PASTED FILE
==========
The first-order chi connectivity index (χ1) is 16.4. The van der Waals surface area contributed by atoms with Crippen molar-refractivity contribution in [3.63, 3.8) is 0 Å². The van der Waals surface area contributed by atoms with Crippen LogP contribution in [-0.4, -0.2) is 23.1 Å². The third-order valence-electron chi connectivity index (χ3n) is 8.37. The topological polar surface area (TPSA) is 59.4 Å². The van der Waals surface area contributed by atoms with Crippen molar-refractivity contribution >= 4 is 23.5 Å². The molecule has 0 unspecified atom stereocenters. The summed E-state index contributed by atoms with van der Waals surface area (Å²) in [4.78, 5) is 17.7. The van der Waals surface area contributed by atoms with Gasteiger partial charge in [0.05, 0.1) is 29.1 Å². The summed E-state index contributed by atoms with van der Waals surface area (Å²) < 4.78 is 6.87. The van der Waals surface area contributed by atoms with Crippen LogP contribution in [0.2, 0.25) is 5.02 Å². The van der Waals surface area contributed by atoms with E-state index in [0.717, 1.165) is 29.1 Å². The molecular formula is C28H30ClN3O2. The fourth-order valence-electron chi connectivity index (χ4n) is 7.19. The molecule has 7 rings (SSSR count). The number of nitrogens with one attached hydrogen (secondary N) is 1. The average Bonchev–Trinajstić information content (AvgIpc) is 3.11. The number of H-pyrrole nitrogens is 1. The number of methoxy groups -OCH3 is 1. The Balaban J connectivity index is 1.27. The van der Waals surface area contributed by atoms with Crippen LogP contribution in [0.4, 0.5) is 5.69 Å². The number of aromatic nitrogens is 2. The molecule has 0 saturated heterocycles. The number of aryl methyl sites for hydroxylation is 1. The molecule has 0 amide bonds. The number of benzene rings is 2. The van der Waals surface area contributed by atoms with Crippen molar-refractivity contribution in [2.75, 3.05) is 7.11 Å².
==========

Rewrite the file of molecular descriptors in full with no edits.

The first-order chi connectivity index (χ1) is 16.4. The van der Waals surface area contributed by atoms with Crippen molar-refractivity contribution in [3.63, 3.8) is 0 Å². The van der Waals surface area contributed by atoms with Crippen LogP contribution in [-0.4, -0.2) is 23.1 Å². The third-order valence-electron chi connectivity index (χ3n) is 8.37. The topological polar surface area (TPSA) is 59.4 Å². The van der Waals surface area contributed by atoms with Crippen molar-refractivity contribution >= 4 is 23.5 Å². The molecule has 0 unspecified atom stereocenters. The summed E-state index contributed by atoms with van der Waals surface area (Å²) in [4.78, 5) is 17.7. The van der Waals surface area contributed by atoms with Gasteiger partial charge in [0.05, 0.1) is 29.1 Å². The summed E-state index contributed by atoms with van der Waals surface area (Å²) < 4.78 is 6.87. The van der Waals surface area contributed by atoms with Crippen LogP contribution in [0.2, 0.25) is 5.02 Å². The van der Waals surface area contributed by atoms with E-state index in [0.717, 1.165) is 29.1 Å². The molecular formula is C28H30ClN3O2. The fourth-order valence-electron chi connectivity index (χ4n) is 7.19. The molecule has 7 rings (SSSR count). The number of nitrogens with one attached hydrogen (secondary N) is 1. The average Bonchev–Trinajstić information content (AvgIpc) is 3.11. The number of H-pyrrole nitrogens is 1. The number of methoxy groups -OCH3 is 1. The Balaban J connectivity index is 1.27. The van der Waals surface area contributed by atoms with Crippen LogP contribution in [0.4, 0.5) is 5.69 Å². The number of aromatic nitrogens is 2. The molecule has 0 saturated heterocycles. The number of aryl methyl sites for hydroxylation is 1. The molecule has 0 amide bonds. The number of benzene rings is 2. The van der Waals surface area contributed by atoms with Crippen molar-refractivity contribution in [2.75, 3.05) is 7.11 Å².